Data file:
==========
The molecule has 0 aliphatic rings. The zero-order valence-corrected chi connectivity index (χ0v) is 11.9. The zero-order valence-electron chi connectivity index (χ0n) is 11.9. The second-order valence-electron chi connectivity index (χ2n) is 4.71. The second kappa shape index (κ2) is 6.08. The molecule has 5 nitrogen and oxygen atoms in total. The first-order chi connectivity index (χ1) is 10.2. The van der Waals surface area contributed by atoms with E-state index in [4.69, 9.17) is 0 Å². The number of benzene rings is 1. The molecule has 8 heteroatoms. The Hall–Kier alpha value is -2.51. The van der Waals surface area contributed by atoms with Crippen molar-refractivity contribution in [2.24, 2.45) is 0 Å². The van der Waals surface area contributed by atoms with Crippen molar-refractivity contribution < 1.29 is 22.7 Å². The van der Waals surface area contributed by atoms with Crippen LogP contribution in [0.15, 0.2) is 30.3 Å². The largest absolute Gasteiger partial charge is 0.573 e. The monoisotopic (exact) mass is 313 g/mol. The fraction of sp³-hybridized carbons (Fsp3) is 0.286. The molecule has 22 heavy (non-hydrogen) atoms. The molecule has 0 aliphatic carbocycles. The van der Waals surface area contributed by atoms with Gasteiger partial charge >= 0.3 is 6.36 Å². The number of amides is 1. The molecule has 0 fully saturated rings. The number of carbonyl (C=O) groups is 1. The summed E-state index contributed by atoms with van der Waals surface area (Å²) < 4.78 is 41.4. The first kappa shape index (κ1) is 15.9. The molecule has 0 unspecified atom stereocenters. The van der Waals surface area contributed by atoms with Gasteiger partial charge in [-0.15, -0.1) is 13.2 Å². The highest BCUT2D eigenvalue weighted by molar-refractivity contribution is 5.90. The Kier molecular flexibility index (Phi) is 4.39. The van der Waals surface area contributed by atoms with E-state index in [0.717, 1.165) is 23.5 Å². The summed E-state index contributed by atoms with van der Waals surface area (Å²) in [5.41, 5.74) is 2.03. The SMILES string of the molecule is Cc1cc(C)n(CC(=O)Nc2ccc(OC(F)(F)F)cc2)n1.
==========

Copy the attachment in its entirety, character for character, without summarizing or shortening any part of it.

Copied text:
The molecule has 0 aliphatic rings. The zero-order valence-corrected chi connectivity index (χ0v) is 11.9. The zero-order valence-electron chi connectivity index (χ0n) is 11.9. The second-order valence-electron chi connectivity index (χ2n) is 4.71. The second kappa shape index (κ2) is 6.08. The molecule has 5 nitrogen and oxygen atoms in total. The first-order chi connectivity index (χ1) is 10.2. The van der Waals surface area contributed by atoms with E-state index in [4.69, 9.17) is 0 Å². The number of benzene rings is 1. The molecule has 8 heteroatoms. The Hall–Kier alpha value is -2.51. The van der Waals surface area contributed by atoms with Crippen molar-refractivity contribution in [2.24, 2.45) is 0 Å². The van der Waals surface area contributed by atoms with Crippen molar-refractivity contribution < 1.29 is 22.7 Å². The van der Waals surface area contributed by atoms with Crippen LogP contribution in [0.15, 0.2) is 30.3 Å². The largest absolute Gasteiger partial charge is 0.573 e. The monoisotopic (exact) mass is 313 g/mol. The fraction of sp³-hybridized carbons (Fsp3) is 0.286. The molecule has 22 heavy (non-hydrogen) atoms. The molecule has 0 aliphatic carbocycles. The van der Waals surface area contributed by atoms with Gasteiger partial charge >= 0.3 is 6.36 Å². The number of amides is 1. The molecule has 0 fully saturated rings. The number of carbonyl (C=O) groups is 1. The summed E-state index contributed by atoms with van der Waals surface area (Å²) < 4.78 is 41.4. The first kappa shape index (κ1) is 15.9. The molecule has 0 unspecified atom stereocenters. The van der Waals surface area contributed by atoms with Gasteiger partial charge in [-0.15, -0.1) is 13.2 Å². The highest BCUT2D eigenvalue weighted by molar-refractivity contribution is 5.90. The Kier molecular flexibility index (Phi) is 4.39. The van der Waals surface area contributed by atoms with E-state index in [0.717, 1.165) is 23.5 Å². The summed E-state index contributed by atoms with van der Waals surface area (Å²) in [5.41, 5.74) is 2.03. The SMILES string of the molecule is Cc1cc(C)n(CC(=O)Nc2ccc(OC(F)(F)F)cc2)n1.